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McCotter’s miscue forces write-in bid
Question of the Day
LANSING, Mich. — Michigan Democrats and Republican Rep. Thaddeus G. McCotter are on the same page for now on at least one issue.
Both are calling for a deeper investigation into how ballot-petition signature problems have forced Mr. McCotter to announce he will run his re-election bid as a write-in candidate in the state's Aug. 7 election, potentially jeopardizing what had been considered a sure re-election.
Democrats smell wrongdoing, while Mr. McCotter hopes an investigation will clear him personally.
"This is unprecedented incompetence and fraud," charged Michigan Democratic Party Chairman Mark Brewer on Tuesday over ballot-petition irregularities that have prompted the Secretary of State's Office along with Michigan's attorney general to launch a review.
"What we want to see is a very thorough investigation," added Mr. Brewer, with Mr. McCotter "held accountable" if such an inquiry proved wrongdoing.
The congressman, who first won office in 2002, said in a statement released Tuesday morning that he would stake his claim for the 11th District seat as a write-in candidate amid concerns that his camp turned in an insufficient number of ballot petitions, which may contain irregularities.
"The buck stops with me," the blunt-spoken congressman, 46, said in his statement, taking responsibility for the situation. "That's why I urge the continued investigation into the petitions. Everyone deserves to know what happened regarding this filing."
Of the 1,833 signatures Mr. McCotter submitted by the state's May 15 deadline, just 244 appeared to be valid, said Gisgie Gendreau, spokeswoman for Michigan Secretary of State Ruth Johnson. The minimum to qualify is 1,000 signatures. Her office has forwarded information to the Attorney General's Office "to determine if there were election-law violations."
"There were some issues that led to the reduction in numbers of signatures," Ms. Gendreau said. "For example, duplicates - if their name appears multiple times, none of the signature with that name count. It also appears we received copies of nominating petitions, and we can only accept originals."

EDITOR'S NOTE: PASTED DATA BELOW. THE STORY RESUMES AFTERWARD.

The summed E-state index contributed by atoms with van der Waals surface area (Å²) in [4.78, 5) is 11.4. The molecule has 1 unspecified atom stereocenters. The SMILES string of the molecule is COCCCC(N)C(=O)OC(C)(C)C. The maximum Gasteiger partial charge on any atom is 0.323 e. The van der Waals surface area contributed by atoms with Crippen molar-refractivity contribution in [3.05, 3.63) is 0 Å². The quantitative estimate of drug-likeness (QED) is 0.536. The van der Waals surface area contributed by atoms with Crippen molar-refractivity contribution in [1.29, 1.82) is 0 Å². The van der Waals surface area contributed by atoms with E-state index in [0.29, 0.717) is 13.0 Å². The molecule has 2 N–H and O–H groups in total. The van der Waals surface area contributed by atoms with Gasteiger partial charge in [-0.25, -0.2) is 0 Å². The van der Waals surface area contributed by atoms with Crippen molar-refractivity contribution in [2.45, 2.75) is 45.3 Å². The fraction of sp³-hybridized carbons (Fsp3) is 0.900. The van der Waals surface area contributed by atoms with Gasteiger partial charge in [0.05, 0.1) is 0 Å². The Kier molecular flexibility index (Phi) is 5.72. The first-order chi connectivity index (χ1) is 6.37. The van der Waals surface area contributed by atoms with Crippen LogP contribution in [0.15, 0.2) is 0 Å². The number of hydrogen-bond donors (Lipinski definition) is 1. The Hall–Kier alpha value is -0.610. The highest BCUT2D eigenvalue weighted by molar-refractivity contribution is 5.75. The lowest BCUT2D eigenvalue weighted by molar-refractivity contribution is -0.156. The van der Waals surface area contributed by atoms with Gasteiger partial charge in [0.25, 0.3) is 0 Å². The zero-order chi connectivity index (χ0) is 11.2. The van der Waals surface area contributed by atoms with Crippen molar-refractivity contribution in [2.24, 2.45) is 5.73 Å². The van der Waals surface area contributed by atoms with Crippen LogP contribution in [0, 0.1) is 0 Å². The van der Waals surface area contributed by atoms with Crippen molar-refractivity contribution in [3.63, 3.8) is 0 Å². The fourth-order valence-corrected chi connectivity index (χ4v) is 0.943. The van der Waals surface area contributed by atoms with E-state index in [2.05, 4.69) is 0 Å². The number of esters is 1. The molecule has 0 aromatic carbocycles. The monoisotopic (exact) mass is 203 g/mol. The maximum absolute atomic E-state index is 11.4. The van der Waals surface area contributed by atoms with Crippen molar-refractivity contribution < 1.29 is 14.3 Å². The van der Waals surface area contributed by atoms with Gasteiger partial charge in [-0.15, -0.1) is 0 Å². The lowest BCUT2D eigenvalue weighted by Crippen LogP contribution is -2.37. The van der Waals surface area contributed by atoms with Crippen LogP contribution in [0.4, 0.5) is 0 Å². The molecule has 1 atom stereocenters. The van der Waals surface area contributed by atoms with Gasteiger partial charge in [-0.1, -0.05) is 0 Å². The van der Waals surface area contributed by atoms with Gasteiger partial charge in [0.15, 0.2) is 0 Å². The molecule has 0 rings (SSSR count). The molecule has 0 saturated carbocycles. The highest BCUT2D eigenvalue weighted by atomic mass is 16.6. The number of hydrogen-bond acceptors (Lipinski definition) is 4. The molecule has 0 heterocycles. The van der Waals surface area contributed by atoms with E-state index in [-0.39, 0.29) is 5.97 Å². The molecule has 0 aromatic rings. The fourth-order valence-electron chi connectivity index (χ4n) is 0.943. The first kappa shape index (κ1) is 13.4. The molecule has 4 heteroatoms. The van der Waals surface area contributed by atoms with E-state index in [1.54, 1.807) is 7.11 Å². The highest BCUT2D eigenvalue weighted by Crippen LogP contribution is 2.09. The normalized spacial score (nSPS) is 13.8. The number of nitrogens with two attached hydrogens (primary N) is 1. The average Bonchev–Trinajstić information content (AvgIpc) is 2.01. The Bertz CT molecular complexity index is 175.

She added of the quandary: "The candidate himself told Gongwer, which is a news service here in Lansing, that he feels someone he trusted lied to him, and he's shocked."
In comments made Tuesday morning on Detroit radio station WJR's "The Frank Beckmann Show," Mr. McCotter confirmed he may have been duped. "At some point, for something like this to happen, I do feel like someone ... lied to me," he said.
Republicans are flummoxed over the gaffe, noting that is shocking that a five-term member of Congress - and one who launched a quixotic presidential bid last year - could mishandle his own re-election bid, given his experience.
The bobble also is expected to be costly, forcing Mr. McCotter's team into action mode to encourage voters to support him in a race that was almost certainly his to lose.
"It's definitely a cataclysmic event in politics for an incumbent congressman to not file sufficient signatures to get on the ballot," Wayne County GOP Chairman Bill Runco told reporters. "I've never heard of it."
Mr. McCotter's suburban Detroit district leans Republican and includes Bloomfield Hills, Birmingham, Novi, Livonia, Northville, Plymouth and Canton, among other areas of Wayne and Oakland counties. Write-in candidates for the congressional race must file with the state by a July 27 deadline.
Mr. McCotter penned an op-ed about his situation in the Detroit News, comparing his problems to those of film character George Bailey in the 1946 Frank Capra Christmas classic "It's a Wonderful Life." He described a write-in effort as a "difficult hill to climb," but one he planned to ascend "to the utmost of my ability."
"I feel like George Bailey after Uncle Billy admitted he lost the money. Like George Bailey, knowing my misplaced trust has negatively impacted so many people is heartrending. Unlike George Bailey, I am not tempted to jump off a bridge," Mr. McCotter wrote. "Instead, I remember my late father's rule: 'You clean up your own mess.' "
He added: "I may not have a guardian angel Clarence to help me, but I have something better -- the opportunity in our free society to make my appeal to the sovereign citizens of our district for their support as the best candidate to help restructure government for the 21st century; grow our economy; defend our security; and, crucially, elect Mitt Romney our next president."
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